This post was updated on Nov 29, 2022
When you hear the word “passion”, what is the first thing that comes to mind? Do you think about romance and passionate love, or do you think of finding your passion or sense of purpose in life?
Passion seems to be one of those words that is used frequently but has a somewhat vague or unattainable sound to it. Most people use the word passion to refer to strong or intense emotions, whether it’s in relation to long-term enthusiasm and motivation or strong sexual attraction.
But is passion something that only some of us have while others search far and wide to find it? Should you speak to a remote relationship coach to find your “true” passion? Is passion as elusive as happiness?
In this article, we discuss the meaning and nature of passion and explore how intense emotions can affect our relationships and overall quality of life. Read on.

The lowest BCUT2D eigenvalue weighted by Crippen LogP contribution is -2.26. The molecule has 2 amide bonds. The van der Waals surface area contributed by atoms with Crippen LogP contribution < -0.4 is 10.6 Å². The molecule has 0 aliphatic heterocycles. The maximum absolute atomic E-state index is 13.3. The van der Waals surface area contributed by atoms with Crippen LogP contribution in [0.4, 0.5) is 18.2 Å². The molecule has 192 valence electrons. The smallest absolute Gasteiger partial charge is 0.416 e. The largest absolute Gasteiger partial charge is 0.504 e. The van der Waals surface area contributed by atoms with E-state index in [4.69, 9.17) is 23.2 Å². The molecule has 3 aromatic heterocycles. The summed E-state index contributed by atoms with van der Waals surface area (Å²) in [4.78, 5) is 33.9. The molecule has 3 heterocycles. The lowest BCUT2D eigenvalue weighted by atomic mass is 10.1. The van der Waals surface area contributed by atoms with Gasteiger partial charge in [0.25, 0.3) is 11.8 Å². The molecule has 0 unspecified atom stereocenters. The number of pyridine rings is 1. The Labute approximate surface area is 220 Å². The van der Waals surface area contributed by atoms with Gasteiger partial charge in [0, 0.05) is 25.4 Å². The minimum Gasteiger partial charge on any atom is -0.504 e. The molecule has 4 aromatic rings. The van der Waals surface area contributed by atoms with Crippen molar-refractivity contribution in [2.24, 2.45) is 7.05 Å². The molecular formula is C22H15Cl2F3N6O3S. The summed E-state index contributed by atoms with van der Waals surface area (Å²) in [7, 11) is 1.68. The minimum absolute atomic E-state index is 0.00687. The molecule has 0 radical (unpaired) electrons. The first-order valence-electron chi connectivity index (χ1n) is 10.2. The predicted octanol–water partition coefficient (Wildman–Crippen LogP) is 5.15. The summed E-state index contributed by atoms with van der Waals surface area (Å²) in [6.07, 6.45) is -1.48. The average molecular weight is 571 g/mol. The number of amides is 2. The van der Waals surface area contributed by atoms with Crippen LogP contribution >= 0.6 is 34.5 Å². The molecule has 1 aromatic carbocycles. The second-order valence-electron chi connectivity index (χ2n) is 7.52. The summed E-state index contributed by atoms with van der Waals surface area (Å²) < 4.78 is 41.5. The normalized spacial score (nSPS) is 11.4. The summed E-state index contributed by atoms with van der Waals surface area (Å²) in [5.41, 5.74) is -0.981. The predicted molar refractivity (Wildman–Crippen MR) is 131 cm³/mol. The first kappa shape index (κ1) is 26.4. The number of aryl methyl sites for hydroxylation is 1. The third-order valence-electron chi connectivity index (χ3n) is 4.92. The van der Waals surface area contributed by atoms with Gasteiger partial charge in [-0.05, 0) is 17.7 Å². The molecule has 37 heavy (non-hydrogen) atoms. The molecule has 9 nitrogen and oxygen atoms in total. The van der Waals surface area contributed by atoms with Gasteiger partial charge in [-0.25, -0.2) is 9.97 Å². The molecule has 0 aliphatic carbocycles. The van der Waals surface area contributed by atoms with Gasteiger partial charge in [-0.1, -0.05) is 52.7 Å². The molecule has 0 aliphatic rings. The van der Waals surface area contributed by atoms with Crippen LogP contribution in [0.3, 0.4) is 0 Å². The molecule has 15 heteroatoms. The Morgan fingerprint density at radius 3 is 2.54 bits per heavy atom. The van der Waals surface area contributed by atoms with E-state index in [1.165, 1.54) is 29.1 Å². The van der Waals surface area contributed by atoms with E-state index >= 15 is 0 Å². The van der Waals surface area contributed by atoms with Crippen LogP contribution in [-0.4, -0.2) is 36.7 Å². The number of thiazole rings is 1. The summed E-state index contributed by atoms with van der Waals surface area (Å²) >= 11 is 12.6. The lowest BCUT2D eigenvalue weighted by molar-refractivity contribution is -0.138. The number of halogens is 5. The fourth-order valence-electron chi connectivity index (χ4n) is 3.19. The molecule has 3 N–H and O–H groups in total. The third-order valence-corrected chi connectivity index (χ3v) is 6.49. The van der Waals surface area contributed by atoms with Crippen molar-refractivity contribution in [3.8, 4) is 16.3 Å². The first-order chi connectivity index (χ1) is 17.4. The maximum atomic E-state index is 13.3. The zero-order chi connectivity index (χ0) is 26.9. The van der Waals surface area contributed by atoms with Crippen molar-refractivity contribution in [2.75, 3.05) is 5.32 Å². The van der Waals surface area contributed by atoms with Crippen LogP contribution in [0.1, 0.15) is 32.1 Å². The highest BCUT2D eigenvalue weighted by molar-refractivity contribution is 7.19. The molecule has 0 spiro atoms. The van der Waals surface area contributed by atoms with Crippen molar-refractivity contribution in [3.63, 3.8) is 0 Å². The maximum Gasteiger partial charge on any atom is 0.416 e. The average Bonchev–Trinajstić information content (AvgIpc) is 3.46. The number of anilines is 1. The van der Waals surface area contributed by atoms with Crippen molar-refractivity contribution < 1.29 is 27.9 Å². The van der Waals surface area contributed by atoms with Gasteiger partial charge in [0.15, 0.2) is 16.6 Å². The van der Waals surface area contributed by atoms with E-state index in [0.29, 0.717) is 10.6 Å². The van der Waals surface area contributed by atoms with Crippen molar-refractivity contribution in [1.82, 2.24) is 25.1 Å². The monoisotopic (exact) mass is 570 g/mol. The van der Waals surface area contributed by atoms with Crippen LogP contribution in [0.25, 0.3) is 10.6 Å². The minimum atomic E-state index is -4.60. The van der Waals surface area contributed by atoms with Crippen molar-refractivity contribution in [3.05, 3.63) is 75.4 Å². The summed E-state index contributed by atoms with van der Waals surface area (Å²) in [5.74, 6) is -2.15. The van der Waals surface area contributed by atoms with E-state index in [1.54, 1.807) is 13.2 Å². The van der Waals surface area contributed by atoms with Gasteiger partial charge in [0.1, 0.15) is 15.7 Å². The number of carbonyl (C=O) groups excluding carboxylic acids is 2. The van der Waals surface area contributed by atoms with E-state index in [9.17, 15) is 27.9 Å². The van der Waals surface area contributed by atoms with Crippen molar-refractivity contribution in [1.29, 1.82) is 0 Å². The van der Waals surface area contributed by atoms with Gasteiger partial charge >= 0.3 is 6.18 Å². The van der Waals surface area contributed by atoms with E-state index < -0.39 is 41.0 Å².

What Is The Meaning Of Passion?
Passion can mean a whole lot of different things to different people. For some, passion takes a form of obsessive love or sexual attraction, while others see it as long-term commitment and motivation to a topic or activity. Still, most definitions of passion seem to include intense feelings and emotions, whether long-term or short lived. In general, passion is often linked with topics, people, and activities with the following characteristics:
- Something you enjoy
- Something you value
- Something you’re dedicated to
Despite the varying personal definitions of passion, research findings seem to be clear on one thing: passion can be developed and used in a positive manner that helps us achieve our personal goals and dreams. This doesn’t necessarily mean that your passion will be something previously unknown to you and rekindled out of nowhere; it simply means that enduring motivation and dedication to an area of interest can increase your possibility of achieving success in that area, whether it’s work, a hobby, or any other aspect of personal development.
What Are The Types Of Passion?